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The bul***** sometimes gets deep around here.

 

  • IE has the best security model of all of the browsers - you just have to reconfigure it from its default permissive behavior.
      

 

but not for you, if you disable UAC and so disable the sandbox of IE.


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#60
NoelC

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Security can still be decent with UAC disabled.  As long as it doesn't run ActiveX the need for a sandbox is greatly reduced.

 

One of the prime reasons its security model is very good is that it's quite configurable.

 

I'll wager my system, with me at the helm practicing the security measures I outlined at the start of this thread, is providing both a more secure and better performing computing environment than most.

 

By the way, the word "security" is almost too broad a subject to discuss in one broad swath.  Secure from what?  There's unsaid context in each statement.  Secure from ads that install malware is just one aspect.

 

-Noel


Edited by NoelC, 19 May 2015 - 11:52 AM.


#61
jaclaz

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  • Do YOU allow IE to run ActiveX from the Internet Zone?   If so, why?

 

Actually I do NOT allow IE to run AT ALL.

 

But then I am no expert. :no:, not even a self-proclaimed one, here is one:

http://www.msfn.org/...83-experts-say/

 

Anecdotally on the machines on which I never run IE, but only Opera as a browser (and lately only rarely a Chrome based browser), I was never infected by anything in the last 10 years or more, most probably this means that there is not a direct cause-effect relationship between how good a security model is and actual security. :unsure:

 

OT but not much also UAC, DEP and ASLR (and what not) introduced in Vista and later are good security models in theory :yes:, but in practice I did not notice the dramatic drop in infections worldwide I would have expected since their introduction:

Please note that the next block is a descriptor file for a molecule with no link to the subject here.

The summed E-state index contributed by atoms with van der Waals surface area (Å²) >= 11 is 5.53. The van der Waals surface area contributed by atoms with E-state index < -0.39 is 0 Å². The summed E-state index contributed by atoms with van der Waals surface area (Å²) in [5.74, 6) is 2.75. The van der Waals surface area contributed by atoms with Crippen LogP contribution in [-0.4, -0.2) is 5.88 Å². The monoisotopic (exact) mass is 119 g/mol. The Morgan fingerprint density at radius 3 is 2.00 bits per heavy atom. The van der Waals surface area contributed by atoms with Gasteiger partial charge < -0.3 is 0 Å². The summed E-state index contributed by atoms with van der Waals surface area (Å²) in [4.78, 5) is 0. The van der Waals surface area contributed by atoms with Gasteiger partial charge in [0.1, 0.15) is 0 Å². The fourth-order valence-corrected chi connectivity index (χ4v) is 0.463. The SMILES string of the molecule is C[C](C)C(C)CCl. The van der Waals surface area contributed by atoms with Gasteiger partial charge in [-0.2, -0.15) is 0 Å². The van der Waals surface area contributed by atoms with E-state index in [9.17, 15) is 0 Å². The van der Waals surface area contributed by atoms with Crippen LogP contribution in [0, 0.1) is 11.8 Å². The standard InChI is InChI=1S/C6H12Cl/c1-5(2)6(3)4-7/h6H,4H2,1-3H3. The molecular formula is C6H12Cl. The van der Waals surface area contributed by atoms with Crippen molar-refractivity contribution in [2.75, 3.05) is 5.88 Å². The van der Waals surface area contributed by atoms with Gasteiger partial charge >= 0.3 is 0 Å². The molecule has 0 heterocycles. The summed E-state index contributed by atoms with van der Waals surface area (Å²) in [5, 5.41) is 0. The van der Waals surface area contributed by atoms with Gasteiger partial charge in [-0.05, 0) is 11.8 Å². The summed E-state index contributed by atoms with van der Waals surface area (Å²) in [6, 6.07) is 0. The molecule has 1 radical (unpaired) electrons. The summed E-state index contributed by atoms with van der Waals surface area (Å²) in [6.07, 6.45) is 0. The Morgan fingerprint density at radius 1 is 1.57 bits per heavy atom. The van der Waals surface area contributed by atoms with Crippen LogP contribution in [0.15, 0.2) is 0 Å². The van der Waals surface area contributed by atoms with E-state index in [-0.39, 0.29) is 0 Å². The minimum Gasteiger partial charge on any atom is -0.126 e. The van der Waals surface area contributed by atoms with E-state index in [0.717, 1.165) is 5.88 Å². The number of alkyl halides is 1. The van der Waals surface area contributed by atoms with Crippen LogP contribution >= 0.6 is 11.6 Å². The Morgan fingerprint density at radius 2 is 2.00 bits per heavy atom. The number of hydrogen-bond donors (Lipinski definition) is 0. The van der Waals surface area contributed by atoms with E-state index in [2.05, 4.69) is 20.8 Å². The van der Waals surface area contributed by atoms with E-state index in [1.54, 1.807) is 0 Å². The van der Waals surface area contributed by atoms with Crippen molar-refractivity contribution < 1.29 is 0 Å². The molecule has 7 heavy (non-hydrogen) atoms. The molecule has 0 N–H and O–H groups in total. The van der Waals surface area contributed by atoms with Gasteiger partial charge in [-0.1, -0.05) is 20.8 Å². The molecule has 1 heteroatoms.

http://www.msfn.org/...-the-interwebs/

 

jaclaz



#62
Tarun

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Let's keep things civil in this thread. We're here to have discussions and to learn. As a reminder:
 
 

7.b This community is built upon mutual respect. You are not allowed to flame other members. People who do not respect personal opinions and/or personal work will be warned in first instance. If you ignore the warning and keep on flaming, you will be banned without notice.

 
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#63
NoelC

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Your warning has been noted, Tarun, as has the disrespect you have shown me by actively discrediting my suggestions to others without bothering to back up your claims.  The difference is that I don't hold power over your ability to post here.

 

I'm done in this thread and with trying to share my knowledge of computer security here.

 

-Noel



#64
MagicAndre1981

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Security can still be decent with UAC disabled.

 
not really. Sorry.

 

OT but not much also UAC, DEP and ASLR (and what not) introduced in Vista and later are good security models in theory :yes:, but in practice I did not notice the dramatic drop in infections worldwide I would have expected since their introduction